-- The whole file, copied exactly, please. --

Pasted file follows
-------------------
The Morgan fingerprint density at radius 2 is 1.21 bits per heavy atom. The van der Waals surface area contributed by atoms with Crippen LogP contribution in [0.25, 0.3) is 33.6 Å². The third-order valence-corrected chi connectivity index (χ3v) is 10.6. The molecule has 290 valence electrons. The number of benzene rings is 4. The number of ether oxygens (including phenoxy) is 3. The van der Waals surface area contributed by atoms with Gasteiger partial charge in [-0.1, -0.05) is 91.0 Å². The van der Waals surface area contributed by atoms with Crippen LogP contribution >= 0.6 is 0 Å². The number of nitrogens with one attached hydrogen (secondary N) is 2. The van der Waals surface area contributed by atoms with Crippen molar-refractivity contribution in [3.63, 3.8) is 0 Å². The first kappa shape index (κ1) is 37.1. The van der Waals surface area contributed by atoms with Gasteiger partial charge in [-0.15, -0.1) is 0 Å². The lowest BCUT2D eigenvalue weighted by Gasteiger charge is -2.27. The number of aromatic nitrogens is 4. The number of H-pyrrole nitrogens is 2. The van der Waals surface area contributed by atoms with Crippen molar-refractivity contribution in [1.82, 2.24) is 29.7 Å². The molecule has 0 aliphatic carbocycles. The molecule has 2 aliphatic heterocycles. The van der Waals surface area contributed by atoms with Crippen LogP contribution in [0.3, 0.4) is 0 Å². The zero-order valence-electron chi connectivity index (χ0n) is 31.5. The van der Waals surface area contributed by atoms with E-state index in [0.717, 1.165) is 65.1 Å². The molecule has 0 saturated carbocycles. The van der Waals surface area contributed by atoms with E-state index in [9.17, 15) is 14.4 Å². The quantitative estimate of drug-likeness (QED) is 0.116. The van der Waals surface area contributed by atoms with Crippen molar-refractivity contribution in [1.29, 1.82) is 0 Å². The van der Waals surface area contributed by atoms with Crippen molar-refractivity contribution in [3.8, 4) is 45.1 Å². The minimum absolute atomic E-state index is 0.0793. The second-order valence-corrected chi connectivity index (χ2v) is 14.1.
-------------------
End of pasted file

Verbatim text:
The Morgan fingerprint density at radius 2 is 1.21 bits per heavy atom. The van der Waals surface area contributed by atoms with Crippen LogP contribution in [0.25, 0.3) is 33.6 Å². The third-order valence-corrected chi connectivity index (χ3v) is 10.6. The molecule has 290 valence electrons. The number of benzene rings is 4. The number of ether oxygens (including phenoxy) is 3. The van der Waals surface area contributed by atoms with Gasteiger partial charge in [-0.1, -0.05) is 91.0 Å². The van der Waals surface area contributed by atoms with Crippen LogP contribution >= 0.6 is 0 Å². The number of nitrogens with one attached hydrogen (secondary N) is 2. The van der Waals surface area contributed by atoms with Crippen molar-refractivity contribution in [3.63, 3.8) is 0 Å². The first kappa shape index (κ1) is 37.1. The van der Waals surface area contributed by atoms with Gasteiger partial charge in [-0.15, -0.1) is 0 Å². The lowest BCUT2D eigenvalue weighted by Gasteiger charge is -2.27. The number of aromatic nitrogens is 4. The number of H-pyrrole nitrogens is 2. The van der Waals surface area contributed by atoms with Crippen molar-refractivity contribution in [1.82, 2.24) is 29.7 Å². The molecule has 0 aliphatic carbocycles. The molecule has 2 aliphatic heterocycles. The van der Waals surface area contributed by atoms with Crippen LogP contribution in [0.3, 0.4) is 0 Å². The zero-order valence-electron chi connectivity index (χ0n) is 31.5. The van der Waals surface area contributed by atoms with E-state index in [0.717, 1.165) is 65.1 Å². The molecule has 0 saturated carbocycles. The van der Waals surface area contributed by atoms with E-state index in [9.17, 15) is 14.4 Å². The quantitative estimate of drug-likeness (QED) is 0.116. The van der Waals surface area contributed by atoms with Crippen molar-refractivity contribution in [1.29, 1.82) is 0 Å². The van der Waals surface area contributed by atoms with Crippen molar-refractivity contribution in [3.8, 4) is 45.1 Å². The minimum absolute atomic E-state index is 0.0793. The second-order valence-corrected chi connectivity index (χ2v) is 14.1.